10 The long-term effects of analgesia in labour

10 The long-term effects of analgesia in labour

10 The long.term effects of analgesia in labour JACQUELINED U R B R I D G E MB, BS, FRCA Specialist Registrarin Anaesthesia ANITA HOLDCROFT Reader ...

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The long.term effects of analgesia in labour JACQUELINED U R B R I D G E

MB, BS, FRCA

Specialist Registrarin Anaesthesia ANITA HOLDCROFT Reader in Anaesthesia

MD, FRCA

Department of Anaesthesia and Intensive Care, Imperial College of Science, Technology and Medicine, Hammersmith Hospital London W12 OHS, UK

Women frequently use a mixture of analgesics to gain relief from the distress of childbirth and antenatally require information on their effectiveness and side-effects. One such example would be the reported long-term neonatal behavioural changes following systemic opioids such as pethidine. The most frequently reported maternal effects of epidural or spinal analgesia are prolonged symptoms of headache, backache and neurological sequelae. Large retrospective studies of postpartum symptomatology have focused on correlations with regional nerve blockade rather than on other more commonly used analgesics. Post-dural puncture headache is a recognized long-term complication of epidural nerve blockade. However, prospective studies have not confirmed any causal relationship between epidural analgesia and backache and neurological complications are five times more common after childbirth itself than after regional nerve blockade. Postpartum symptomatology describes significant morbidity in the community but its relationship to analgesia in labour is still to be proved. Key words: analgesia; epidural analgesia; spinal analgesia; headache; backache; neurological problems; complications. Pharmacological pain relief in labour is frequently used and can be given by the inhalation, intramuscular, subcutaneous, intravenous, epidural and intrathecal routes. These methods are introduced at the time of painful contractions, but preparation for the discomfort of labour often begins earlier, with relaxation and breathing exercises. This is also a time when information about the usefulness and side-effects of the various analgesic methods can be discussed. In times past, the lack o f effective pain relief in labour m a y have precipitated operative delivery because of maternal distress. The long-term consequences of such stress can now be avoided. Maternal choice of pharmacological methods for analgesia in labour [email protected]'s Clinical Obstetrics and Gynaecology--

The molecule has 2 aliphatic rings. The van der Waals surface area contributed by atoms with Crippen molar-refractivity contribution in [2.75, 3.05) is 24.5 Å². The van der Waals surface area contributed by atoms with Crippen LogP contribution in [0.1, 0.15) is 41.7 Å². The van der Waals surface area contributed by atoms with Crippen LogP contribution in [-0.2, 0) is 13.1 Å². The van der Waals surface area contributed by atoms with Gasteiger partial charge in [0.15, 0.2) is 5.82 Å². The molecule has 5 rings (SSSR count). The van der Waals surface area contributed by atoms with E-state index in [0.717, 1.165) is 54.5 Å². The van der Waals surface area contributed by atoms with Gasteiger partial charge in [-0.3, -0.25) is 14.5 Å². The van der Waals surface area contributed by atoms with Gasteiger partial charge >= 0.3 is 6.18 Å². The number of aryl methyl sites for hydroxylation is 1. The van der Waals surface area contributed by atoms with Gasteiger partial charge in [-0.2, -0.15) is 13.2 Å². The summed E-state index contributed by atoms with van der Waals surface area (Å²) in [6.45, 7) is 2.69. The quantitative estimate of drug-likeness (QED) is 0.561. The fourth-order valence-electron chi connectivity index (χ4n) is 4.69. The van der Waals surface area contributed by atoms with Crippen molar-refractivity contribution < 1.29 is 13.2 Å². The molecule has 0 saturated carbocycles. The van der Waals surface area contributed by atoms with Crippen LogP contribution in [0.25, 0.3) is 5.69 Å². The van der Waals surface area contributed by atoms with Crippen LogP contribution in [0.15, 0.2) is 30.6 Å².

Vol. 12, No. 3, September1998 ISBN 0-7020-2470-8 0950--3552/98/030485 + 14 $12.00/00

485 Copyright © 1998, by Bailli&eTindall All rights of reproduction in any form reserved

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includes not only preferences for the route of drug delivery but also their efficacy and side-effects, both acute and long term for herself and her baby. In presenting such information to a mother, as summarized in Table 1, a physician would need to take into account additional clinical risk factors presented by the woman, for example previous back surgery or diabetes. Table 1. Risks of long-term effects after regional analgesia in obstetrics compared with expected risks in population. Expected in obstetric population postpartum

Identified by clinicians from full medical history

Headache Backache

22% (Grove, 1973) 40% (Grove, 1973)

Neurological

1 in 2530 (Holdcroft et al, 1995b)

1% (as post-dural puncture headache) 1 in 2000 (Crawford, 1985) 1 in I000 (Russell et al, 1993) 1 in I3 000 (Holdcroft et al, 1995b)

Closed claims (Chadwick, 1996) 21% 12% 13%

The long-term effects of analgesia in labour may be considered in a time scale which relates to either maternal perceptions or clinical relevance. Any headache in the mother after delivery which persists for even 12 hours could be considered too long because she needs to be mobile and to care for her baby. Clinically, if the headache is caused by a dural puncture at the time of epidural insertion, a period of about 24 hours will pass before the definitive treatment of a blood patch is given and this would not be recorded as a long-term complication. Neurological sensory losses of 48 hours duration are common and are considered transient because they are of limited duration. The most common long-term effects which are associated with epidural or spinal analgesia are headache, backache and sensory neuropathy. It is headache which causes the majority of litigation following obstetric anaesthesia in the United States (Chadwick, 1996), yet women antenatally are usually more concerned about long-term problems of paralysis and backache. Injury claims for nerve damage are higher in the non-obstetric anaesthetic population while those for headache and backache predominate in the obstetric population. In the closed claims analysis both maternal and fetal injuries feature. With regard to long-term maternal effects a period of more than 6 weeks duration is considered clinically significant. Neuraxial opioids have contributed to the reduction in local anaesthetic drug usage and significant long-term effects have not been described at routine drug dosages. Systemic opioids, although frequently used, have a poor record as analgesic drugs in labour. Pethidine has been most widely studied in this respect (Holdcroft and Morgan, 1974; Olofsson et al, 1996). If a drug lacks efficacy but has significant side-effects then a mother should be warned about these. In particular pethidine is sedative and delays stomach emptying. It can therefore contribute significantly to aspiration of stomach contents into the lungs with serious long-term sequelae. In addition, systemic opioid analgesics are considered to have long-term effects on the neonate especially when pethidine is used because delayed